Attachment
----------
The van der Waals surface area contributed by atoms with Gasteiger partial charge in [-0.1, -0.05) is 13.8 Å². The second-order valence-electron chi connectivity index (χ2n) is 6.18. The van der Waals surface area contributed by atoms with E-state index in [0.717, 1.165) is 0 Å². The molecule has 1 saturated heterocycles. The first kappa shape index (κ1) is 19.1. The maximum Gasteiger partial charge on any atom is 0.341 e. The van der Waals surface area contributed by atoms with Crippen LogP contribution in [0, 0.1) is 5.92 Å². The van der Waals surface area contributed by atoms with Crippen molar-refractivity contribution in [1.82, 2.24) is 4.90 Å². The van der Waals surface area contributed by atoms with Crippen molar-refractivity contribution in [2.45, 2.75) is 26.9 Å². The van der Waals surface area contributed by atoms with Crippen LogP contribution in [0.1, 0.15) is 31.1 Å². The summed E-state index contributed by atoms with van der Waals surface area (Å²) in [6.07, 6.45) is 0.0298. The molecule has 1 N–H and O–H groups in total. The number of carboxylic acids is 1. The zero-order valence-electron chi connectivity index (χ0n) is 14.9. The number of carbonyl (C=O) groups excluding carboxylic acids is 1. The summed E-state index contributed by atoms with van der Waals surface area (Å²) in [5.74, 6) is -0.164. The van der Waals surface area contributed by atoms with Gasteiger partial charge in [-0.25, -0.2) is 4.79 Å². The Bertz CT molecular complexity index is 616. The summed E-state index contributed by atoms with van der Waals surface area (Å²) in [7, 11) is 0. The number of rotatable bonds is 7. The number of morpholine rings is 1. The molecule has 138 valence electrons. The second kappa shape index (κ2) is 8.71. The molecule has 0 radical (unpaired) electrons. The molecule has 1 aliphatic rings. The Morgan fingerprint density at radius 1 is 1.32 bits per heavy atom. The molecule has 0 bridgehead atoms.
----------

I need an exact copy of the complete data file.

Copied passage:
The van der Waals surface area contributed by atoms with Gasteiger partial charge in [-0.1, -0.05) is 13.8 Å². The second-order valence-electron chi connectivity index (χ2n) is 6.18. The van der Waals surface area contributed by atoms with E-state index in [0.717, 1.165) is 0 Å². The molecule has 1 saturated heterocycles. The first kappa shape index (κ1) is 19.1. The maximum Gasteiger partial charge on any atom is 0.341 e. The van der Waals surface area contributed by atoms with Crippen LogP contribution in [0, 0.1) is 5.92 Å². The van der Waals surface area contributed by atoms with Crippen molar-refractivity contribution in [1.82, 2.24) is 4.90 Å². The van der Waals surface area contributed by atoms with Crippen molar-refractivity contribution in [2.45, 2.75) is 26.9 Å². The van der Waals surface area contributed by atoms with Crippen LogP contribution in [0.1, 0.15) is 31.1 Å². The summed E-state index contributed by atoms with van der Waals surface area (Å²) in [6.07, 6.45) is 0.0298. The molecule has 1 N–H and O–H groups in total. The number of carboxylic acids is 1. The zero-order valence-electron chi connectivity index (χ0n) is 14.9. The number of carbonyl (C=O) groups excluding carboxylic acids is 1. The summed E-state index contributed by atoms with van der Waals surface area (Å²) in [5.74, 6) is -0.164. The van der Waals surface area contributed by atoms with Gasteiger partial charge in [-0.25, -0.2) is 4.79 Å². The Bertz CT molecular complexity index is 616. The summed E-state index contributed by atoms with van der Waals surface area (Å²) in [7, 11) is 0. The number of rotatable bonds is 7. The number of morpholine rings is 1. The molecule has 138 valence electrons. The second kappa shape index (κ2) is 8.71. The molecule has 0 radical (unpaired) electrons. The molecule has 1 aliphatic rings. The Morgan fingerprint density at radius 1 is 1.32 bits per heavy atom. The molecule has 0 bridgehead atoms.